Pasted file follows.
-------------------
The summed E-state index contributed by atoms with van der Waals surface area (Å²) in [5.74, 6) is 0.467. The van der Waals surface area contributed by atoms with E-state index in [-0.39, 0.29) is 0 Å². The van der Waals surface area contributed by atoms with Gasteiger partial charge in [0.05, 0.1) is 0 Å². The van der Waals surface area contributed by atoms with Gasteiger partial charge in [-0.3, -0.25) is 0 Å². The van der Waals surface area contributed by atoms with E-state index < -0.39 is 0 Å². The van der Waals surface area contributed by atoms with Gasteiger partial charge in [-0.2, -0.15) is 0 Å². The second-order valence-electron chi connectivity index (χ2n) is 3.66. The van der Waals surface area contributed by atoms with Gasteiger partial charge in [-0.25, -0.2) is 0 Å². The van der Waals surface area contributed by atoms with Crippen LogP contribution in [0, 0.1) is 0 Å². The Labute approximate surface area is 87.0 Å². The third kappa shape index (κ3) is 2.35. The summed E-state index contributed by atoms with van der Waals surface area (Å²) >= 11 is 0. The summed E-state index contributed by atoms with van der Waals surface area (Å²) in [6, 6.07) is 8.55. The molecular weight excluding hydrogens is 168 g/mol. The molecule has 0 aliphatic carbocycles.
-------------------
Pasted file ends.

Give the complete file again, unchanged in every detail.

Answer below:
The summed E-state index contributed by atoms with van der Waals surface area (Å²) in [5.74, 6) is 0.467. The van der Waals surface area contributed by atoms with E-state index in [-0.39, 0.29) is 0 Å². The van der Waals surface area contributed by atoms with Gasteiger partial charge in [0.05, 0.1) is 0 Å². The van der Waals surface area contributed by atoms with Gasteiger partial charge in [-0.3, -0.25) is 0 Å². The van der Waals surface area contributed by atoms with E-state index < -0.39 is 0 Å². The van der Waals surface area contributed by atoms with Gasteiger partial charge in [-0.2, -0.15) is 0 Å². The second-order valence-electron chi connectivity index (χ2n) is 3.66. The van der Waals surface area contributed by atoms with Gasteiger partial charge in [-0.25, -0.2) is 0 Å². The van der Waals surface area contributed by atoms with Crippen LogP contribution in [0, 0.1) is 0 Å². The Labute approximate surface area is 87.0 Å². The third kappa shape index (κ3) is 2.35. The summed E-state index contributed by atoms with van der Waals surface area (Å²) >= 11 is 0. The summed E-state index contributed by atoms with van der Waals surface area (Å²) in [6, 6.07) is 8.55. The molecular weight excluding hydrogens is 168 g/mol. The molecule has 0 aliphatic carbocycles.